The removed bones have been subject to a variety of investigation. Amongst my favourite pieces of information is of the woman with caries in her teeth: clearly she liked honey, the best and easily available natural sugar. My imagination wanders with her as she steals it from the pots, licking her fingers and the residual taste on her lips; as she follows the bees back to the hive so that she can plan to harvest the comb.
But ominously, as I say, these are all women of child bearing age and children. With Liverpool’s John Moore’s University, we have tried to capture the face of a teenager who died, whose early life had been blighted by injury, illness and hunger.
We can never know. We can surmise, but there will always be doubts.
However, as discussions for the deposition of these remains continued at the museum, I had occasion to be listening to the radio. Likely it was Woman’s Hour, because the conversation was topical, sympathetic and a women’s story. Two women from the Balkan states, refugees now in Britain (and I apologise here for my sloppy memory) were recalling horrific events they had witnessed during the war there at the end of last century. One day, their female relatives – was it mother … aunt … sister, even – were forcibly pulled away from them, walked onto the bridge, made to perch on the parapet … at which point the two surviving witnesses watched the drunken soldiery shoot these women, and their bodies falling into the river below.
How do they reconcile this memory with their grief?
Is this what happened? A falling out amongst communities? The men and older women, all the possessions – animals, looms, utensils, clothes, everything – cleansed from the site, just leaving this youthful generation, and possible evidence of a genocide. Did these women and their children have any protection, any clothes? Unlikely – clothes, blankets – they can all be reused. But just as the new male lion does, these offspring and potential offspring were wiped from the record. The killers’ will have their own children, their DNA lines, with their women, only.
After that, from what we can see, no-one except the ghosts returned to Fin Cop. But oral memory is long; the footpath to Ashford is known in Old English as the Way of the Young.
The birds still sing; hazelnut shells, rosehips and hawthorn berries bear witness of to the berries these iron age women may have gleaned. It is a meadow of extraordinary beauty, whose history can only really be imagined.
The people have spoken and the winner of this year’s Visitor’s Choice Award goes to Ewan by Phoebe Wilman, with 104 public votes. Well done, Phoebe!
All the more incredible when you consider the oil portrait was a final piece for Phoebe’s Art GCSE at a local school. Phoebe has now moved on to college to study graphic design, photography, maths and Japanese. She hopes to go to university to continue graphic design. With her painting beating those of professional artists hanging alongside, it’s certainly a promising start.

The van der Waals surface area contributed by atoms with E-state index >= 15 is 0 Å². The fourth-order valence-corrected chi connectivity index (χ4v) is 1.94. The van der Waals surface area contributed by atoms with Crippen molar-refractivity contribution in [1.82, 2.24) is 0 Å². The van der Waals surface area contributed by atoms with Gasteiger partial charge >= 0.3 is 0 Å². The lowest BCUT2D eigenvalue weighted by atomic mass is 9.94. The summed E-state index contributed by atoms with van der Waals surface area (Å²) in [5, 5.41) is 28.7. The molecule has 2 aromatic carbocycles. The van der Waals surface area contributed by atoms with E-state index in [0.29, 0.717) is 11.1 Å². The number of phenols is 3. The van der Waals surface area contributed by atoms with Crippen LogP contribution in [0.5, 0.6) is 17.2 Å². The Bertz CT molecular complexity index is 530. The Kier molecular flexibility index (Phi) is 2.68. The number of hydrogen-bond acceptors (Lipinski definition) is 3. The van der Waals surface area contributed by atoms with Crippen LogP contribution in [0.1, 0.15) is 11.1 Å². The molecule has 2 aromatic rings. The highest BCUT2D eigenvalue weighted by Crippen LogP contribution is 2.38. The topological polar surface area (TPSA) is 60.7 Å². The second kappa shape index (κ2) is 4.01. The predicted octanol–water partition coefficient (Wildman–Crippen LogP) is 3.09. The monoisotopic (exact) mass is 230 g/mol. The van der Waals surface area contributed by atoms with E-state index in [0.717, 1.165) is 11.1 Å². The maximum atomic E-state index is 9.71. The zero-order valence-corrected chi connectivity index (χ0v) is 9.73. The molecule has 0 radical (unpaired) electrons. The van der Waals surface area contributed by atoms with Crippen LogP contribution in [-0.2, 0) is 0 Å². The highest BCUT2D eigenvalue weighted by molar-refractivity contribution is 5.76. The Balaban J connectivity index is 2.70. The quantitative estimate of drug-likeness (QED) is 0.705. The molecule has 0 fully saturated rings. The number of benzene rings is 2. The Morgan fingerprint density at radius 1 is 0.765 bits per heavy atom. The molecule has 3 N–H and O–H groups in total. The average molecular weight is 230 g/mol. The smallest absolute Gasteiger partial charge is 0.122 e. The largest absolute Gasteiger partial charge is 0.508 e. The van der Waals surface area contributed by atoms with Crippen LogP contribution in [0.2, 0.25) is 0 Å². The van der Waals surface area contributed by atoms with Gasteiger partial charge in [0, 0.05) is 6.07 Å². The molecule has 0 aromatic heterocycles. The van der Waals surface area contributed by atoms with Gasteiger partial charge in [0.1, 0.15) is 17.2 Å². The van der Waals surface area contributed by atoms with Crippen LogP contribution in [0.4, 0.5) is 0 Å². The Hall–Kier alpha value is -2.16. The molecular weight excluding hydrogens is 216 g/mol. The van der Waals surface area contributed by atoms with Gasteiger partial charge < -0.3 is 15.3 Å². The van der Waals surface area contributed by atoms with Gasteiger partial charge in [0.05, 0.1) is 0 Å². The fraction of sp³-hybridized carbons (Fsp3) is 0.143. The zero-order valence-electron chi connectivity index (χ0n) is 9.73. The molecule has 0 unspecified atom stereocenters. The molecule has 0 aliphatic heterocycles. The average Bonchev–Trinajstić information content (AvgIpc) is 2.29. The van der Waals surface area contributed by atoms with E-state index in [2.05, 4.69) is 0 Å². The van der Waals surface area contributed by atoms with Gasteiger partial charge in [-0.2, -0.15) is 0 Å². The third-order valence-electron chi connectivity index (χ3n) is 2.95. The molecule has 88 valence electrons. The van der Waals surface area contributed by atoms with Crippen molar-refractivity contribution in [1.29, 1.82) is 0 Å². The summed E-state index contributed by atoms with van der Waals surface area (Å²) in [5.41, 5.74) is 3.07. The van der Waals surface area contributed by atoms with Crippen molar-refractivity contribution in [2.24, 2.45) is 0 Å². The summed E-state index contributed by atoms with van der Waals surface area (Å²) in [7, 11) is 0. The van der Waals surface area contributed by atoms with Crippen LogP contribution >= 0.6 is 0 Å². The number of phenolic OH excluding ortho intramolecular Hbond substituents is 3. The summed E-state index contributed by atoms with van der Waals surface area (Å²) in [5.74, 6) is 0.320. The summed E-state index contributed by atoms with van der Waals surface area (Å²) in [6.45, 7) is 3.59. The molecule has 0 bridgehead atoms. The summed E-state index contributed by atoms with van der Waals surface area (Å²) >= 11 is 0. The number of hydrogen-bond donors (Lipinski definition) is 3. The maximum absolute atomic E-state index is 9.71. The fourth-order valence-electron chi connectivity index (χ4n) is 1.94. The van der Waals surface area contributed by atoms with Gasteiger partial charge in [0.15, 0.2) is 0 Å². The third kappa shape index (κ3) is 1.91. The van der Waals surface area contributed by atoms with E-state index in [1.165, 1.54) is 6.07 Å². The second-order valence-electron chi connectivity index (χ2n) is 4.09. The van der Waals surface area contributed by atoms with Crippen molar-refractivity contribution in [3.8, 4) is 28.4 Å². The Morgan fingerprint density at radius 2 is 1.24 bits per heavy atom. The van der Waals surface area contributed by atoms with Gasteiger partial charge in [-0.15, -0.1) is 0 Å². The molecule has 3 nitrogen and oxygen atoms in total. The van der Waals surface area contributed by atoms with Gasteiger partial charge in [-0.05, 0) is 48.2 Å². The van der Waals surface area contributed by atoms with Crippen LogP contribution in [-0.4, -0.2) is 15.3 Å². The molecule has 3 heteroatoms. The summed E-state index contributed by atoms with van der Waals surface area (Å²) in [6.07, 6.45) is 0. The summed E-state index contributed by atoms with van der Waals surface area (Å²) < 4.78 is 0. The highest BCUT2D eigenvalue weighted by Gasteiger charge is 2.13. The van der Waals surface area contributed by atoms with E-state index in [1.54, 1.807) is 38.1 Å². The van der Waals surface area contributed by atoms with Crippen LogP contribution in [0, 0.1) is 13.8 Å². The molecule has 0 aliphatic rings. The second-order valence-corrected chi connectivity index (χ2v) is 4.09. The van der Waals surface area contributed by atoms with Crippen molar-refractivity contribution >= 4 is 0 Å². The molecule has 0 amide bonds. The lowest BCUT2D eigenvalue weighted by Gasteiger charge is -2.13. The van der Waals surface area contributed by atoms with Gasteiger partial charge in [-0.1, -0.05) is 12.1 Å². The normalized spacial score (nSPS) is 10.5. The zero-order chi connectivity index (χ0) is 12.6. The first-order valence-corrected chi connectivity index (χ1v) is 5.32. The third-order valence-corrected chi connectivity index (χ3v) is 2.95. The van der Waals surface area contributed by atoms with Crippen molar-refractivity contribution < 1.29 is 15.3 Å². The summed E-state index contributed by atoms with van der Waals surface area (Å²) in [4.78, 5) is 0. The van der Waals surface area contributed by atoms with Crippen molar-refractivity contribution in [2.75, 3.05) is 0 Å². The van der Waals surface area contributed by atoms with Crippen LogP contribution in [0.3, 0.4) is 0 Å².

Phoebe told me:
Although the work I do now at college is more digital-based (I actually haven’t painted for over a year now), I’m really enjoying it; we’ve had a few live briefs from people out of school, and I ended up being chosen to produce some typography to promote a production of Joseph and his Technicolour Dreamcoat at Romiley Theatre, as well as being part of a small group that got chosen to have our mural of Florence Nightingale put up in Stepping Hill Hospital to celebrate 70 years of the NHS.
Ewan took 8 weeks to complete which consisted of Phoebe going in for an hour twice a week before school, and staying for about 2/3 hours two or three times a week after school, as well as having 3 art lessons a week. Her hard work and dedication has paid off; the intensity of a young musician’s performance has obviously struck a chord (no pun intended) with visitors to the gallery over the last few weeks. I asked Phoebe how and why her creation came in to being:
I had chosen the subject because I’d done a very small piece for my project of the same model playing the piano, and my art teacher wanted to see more of this kind of work, and it kinda lead to this whole big music-based art project. Ewan himself is actually a friend of mine that I’ve known since primary school, and we were also in the same choir as well as both being a part of Peak District Music Centre. Since he was the model in the start of this project, I thought it would be fitting if he finalised it too.
As far as the medium goes, we only really used oil paint at school, and it was helpful that it took a while to dry so I could go back and add to or change things a day or two after. I also chose to use a palette knife because it matched the style of Leonid Afremov (who I was researching at the time, and also explains my use of bright colours), and also because I actually couldn’t paint very well with brushes for the whole of my first year of GCSE!
I’m actually not sure why it’s so popular! Maybe it’s the bright colours or maybe the fact that I feel like Ewan’s rather well-known around Buxton and maybe people just recognised the painting to be of him? I was really surprised so many people voted for it to be quite honest, as there were so many amazing art pieces in this year’s exhibition, and I believe the Visitor’s Choice Award over the past few years have been given to older, more experienced and professional artists.
It’s not for sale because I’d actually like to give the painting to Ewan and his family (if he still wants it, hopefully!)
You can see Phoebe’s award-winning artwork and another called Harry, which won a commendation from the judges, plus many more until Friday 31 August. Admission free.